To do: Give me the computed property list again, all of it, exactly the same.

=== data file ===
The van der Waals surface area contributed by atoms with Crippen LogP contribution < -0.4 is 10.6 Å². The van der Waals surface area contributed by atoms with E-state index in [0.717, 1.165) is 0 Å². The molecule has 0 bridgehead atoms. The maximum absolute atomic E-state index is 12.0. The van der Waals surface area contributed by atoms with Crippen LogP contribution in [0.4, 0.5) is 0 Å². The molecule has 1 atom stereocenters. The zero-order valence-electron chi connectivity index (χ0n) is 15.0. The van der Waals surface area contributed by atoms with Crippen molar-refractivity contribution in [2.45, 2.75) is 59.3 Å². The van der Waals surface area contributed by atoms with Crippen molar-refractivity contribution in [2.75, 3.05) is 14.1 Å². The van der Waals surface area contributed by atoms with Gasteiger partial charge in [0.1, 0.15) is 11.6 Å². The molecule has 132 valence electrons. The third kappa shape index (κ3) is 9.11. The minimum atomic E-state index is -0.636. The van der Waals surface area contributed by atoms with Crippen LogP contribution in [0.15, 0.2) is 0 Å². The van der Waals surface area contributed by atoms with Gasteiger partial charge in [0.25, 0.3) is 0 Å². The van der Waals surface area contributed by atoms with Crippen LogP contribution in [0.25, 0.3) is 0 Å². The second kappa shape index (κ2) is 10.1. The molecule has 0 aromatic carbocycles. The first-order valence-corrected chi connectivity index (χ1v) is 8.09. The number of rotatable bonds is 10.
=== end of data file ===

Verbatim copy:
The van der Waals surface area contributed by atoms with Crippen LogP contribution < -0.4 is 10.6 Å². The van der Waals surface area contributed by atoms with E-state index in [0.717, 1.165) is 0 Å². The molecule has 0 bridgehead atoms. The maximum absolute atomic E-state index is 12.0. The van der Waals surface area contributed by atoms with Crippen LogP contribution in [0.4, 0.5) is 0 Å². The molecule has 1 atom stereocenters. The zero-order valence-electron chi connectivity index (χ0n) is 15.0. The van der Waals surface area contributed by atoms with Crippen molar-refractivity contribution in [2.45, 2.75) is 59.3 Å². The van der Waals surface area contributed by atoms with Crippen molar-refractivity contribution in [2.75, 3.05) is 14.1 Å². The van der Waals surface area contributed by atoms with Gasteiger partial charge in [0.1, 0.15) is 11.6 Å². The molecule has 132 valence electrons. The third kappa shape index (κ3) is 9.11. The minimum atomic E-state index is -0.636. The van der Waals surface area contributed by atoms with Crippen LogP contribution in [0.15, 0.2) is 0 Å². The van der Waals surface area contributed by atoms with Gasteiger partial charge in [0.25, 0.3) is 0 Å². The van der Waals surface area contributed by atoms with Crippen LogP contribution in [0.25, 0.3) is 0 Å². The second kappa shape index (κ2) is 10.1. The molecule has 0 aromatic carbocycles. The first-order valence-corrected chi connectivity index (χ1v) is 8.09. The number of rotatable bonds is 10.